The original, directed by Tobe Hooper was low-key and downplayed. It took a while for anything to actually happen but when it did, it was horrifying; so I’m sure somewhere one of the executives of this film assumed making it faster would increase it’s mood, but they were wrong. Very wrong. For example, the original film starts off with Ben and Mark, the two survivors of the town in a church in Europe filling vials of holy water up. The holy water begins to glow blue and the two begin talking about how the vampires have found them and they must move on, and then we enter into the story.
A perfect set-up for a horror film because it lets the audience know something bad has happened and that these two characters are in a world of trouble, this doesn’t start off as well. We watch Rob Lowe crash out of a window tackling Cromwell onto a car, and then Lowe is taken into a hospital where he begins telling his story to a nurse who is about to finish him off.
I was very disappointed simply because not only is the set-up weak and flashy, but the story in itself has no atmosphere, no texture and comes off more as a long episode of “X-Files”. We’re introduced to a large array of characters, some barely focused on, some heavily focused on, and some just entering the story to die later on or turn into a vampire. That’s the main problem with this is that there are so many sub-plots and very little time in a two part film to set them up and finish them off, that there was nothing here to care about and no one to care about. All the characters were clichés, or stereotypes and it made it more difficult to feel tense whenever one turned or died. Rob Lowe is an excellent actor and he takes on the role of Ben Mears without flaw, but the supporting cast is terrible. Lance Kerwin who played Mark Petrie the young boy who experiences the vampires and nearly dies displayed a vulnerability and average sense about him that made is easier to relate to his situation as where Dan Byrd seems just out of place and pretty mis-cast.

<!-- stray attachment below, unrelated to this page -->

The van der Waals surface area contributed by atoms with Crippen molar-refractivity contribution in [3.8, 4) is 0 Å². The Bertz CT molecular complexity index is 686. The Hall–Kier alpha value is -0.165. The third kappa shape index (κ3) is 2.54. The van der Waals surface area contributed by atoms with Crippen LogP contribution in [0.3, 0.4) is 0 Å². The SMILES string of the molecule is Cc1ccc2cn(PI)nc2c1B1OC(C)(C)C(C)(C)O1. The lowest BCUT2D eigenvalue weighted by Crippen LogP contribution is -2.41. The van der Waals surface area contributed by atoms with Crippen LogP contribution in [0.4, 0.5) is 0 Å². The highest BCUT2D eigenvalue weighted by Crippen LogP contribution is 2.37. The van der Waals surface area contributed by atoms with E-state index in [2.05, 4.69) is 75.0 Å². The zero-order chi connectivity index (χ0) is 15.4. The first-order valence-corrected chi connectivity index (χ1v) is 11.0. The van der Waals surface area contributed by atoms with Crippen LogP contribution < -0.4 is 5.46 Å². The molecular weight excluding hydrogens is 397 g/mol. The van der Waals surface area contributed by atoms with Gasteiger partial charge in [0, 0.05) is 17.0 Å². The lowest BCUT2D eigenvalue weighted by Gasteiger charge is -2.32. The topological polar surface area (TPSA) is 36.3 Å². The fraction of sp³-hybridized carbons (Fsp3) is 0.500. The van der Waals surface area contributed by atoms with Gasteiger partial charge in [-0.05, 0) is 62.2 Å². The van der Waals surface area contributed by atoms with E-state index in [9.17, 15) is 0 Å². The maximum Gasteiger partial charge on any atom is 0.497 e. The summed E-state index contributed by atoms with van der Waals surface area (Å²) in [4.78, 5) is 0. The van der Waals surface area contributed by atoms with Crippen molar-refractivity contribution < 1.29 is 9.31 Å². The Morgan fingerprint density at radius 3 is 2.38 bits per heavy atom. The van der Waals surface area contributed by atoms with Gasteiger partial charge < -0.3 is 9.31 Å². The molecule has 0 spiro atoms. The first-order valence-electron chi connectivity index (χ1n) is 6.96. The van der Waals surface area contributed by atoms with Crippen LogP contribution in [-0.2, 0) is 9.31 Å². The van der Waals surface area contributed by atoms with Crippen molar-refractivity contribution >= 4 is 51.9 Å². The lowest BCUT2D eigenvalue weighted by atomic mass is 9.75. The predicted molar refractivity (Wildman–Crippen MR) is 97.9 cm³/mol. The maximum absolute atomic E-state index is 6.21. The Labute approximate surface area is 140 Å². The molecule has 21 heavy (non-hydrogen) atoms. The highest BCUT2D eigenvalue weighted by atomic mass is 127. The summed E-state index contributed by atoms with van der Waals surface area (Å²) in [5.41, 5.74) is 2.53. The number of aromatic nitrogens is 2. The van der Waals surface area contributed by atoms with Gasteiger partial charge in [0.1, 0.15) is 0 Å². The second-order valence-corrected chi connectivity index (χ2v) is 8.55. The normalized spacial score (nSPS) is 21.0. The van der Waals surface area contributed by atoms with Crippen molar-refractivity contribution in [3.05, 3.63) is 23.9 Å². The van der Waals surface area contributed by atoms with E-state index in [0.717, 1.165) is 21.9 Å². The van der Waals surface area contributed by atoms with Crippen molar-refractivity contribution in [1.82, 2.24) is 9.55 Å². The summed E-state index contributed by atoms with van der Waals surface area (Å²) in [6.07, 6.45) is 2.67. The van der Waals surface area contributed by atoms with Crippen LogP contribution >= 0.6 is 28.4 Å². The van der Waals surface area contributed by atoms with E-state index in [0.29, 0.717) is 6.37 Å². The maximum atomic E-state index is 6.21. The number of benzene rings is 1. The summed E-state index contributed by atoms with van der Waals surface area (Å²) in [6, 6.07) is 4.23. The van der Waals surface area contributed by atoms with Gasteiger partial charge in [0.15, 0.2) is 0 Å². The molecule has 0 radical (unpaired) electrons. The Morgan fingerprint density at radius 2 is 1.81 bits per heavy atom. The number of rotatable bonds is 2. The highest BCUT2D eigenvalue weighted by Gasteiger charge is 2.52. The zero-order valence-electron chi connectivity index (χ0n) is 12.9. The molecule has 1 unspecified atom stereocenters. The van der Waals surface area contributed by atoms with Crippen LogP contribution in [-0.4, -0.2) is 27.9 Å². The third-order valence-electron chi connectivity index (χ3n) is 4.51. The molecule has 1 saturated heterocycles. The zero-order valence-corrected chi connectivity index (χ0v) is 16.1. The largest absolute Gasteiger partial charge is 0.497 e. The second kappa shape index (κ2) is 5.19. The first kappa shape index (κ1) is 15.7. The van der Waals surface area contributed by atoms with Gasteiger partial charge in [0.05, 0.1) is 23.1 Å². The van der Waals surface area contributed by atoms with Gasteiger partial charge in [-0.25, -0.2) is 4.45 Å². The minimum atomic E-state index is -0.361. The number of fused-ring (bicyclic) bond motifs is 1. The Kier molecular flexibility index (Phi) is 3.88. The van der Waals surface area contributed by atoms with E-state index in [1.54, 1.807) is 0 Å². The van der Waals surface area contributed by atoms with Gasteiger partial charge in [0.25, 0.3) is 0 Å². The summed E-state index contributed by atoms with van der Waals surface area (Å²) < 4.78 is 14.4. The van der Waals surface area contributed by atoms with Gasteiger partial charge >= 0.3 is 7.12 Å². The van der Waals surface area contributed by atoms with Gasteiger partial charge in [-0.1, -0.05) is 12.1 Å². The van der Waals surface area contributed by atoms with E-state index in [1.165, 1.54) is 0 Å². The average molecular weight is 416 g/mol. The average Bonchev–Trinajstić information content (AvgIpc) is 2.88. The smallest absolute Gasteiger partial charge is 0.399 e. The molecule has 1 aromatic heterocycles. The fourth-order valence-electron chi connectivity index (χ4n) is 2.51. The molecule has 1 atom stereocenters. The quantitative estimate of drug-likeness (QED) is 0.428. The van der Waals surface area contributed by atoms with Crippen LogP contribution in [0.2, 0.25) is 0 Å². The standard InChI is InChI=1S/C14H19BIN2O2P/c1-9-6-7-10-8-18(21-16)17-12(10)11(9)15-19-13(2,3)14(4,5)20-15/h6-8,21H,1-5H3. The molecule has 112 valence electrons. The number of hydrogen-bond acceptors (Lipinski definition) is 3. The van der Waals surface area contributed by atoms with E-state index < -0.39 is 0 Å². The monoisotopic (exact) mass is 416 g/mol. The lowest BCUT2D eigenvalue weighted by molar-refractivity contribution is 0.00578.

Andre Braugher is a cliché and a stereotype mixed into one as a nearly retired gay school teacher who senses the vampires and now guides the survivors to kill them off. It’s obvious his hair was died white to make him look older and he suddenly seems to know a lot about vampires, then a lot of the supporting cast have menial sub-plots, the doctor character is having an affair with a patient, a disabled man is having an affair with the local Real Estate broker’s daughter whom he is molesting, and on and on the subplots go without any direction to take them, Samantha Mathis as Susan Norton has little to do in the film as Mears’ love interest who is merely reduced a plot device, and Donald Sutherland is very over the top in a laughable performance as the menacing Richard Straker.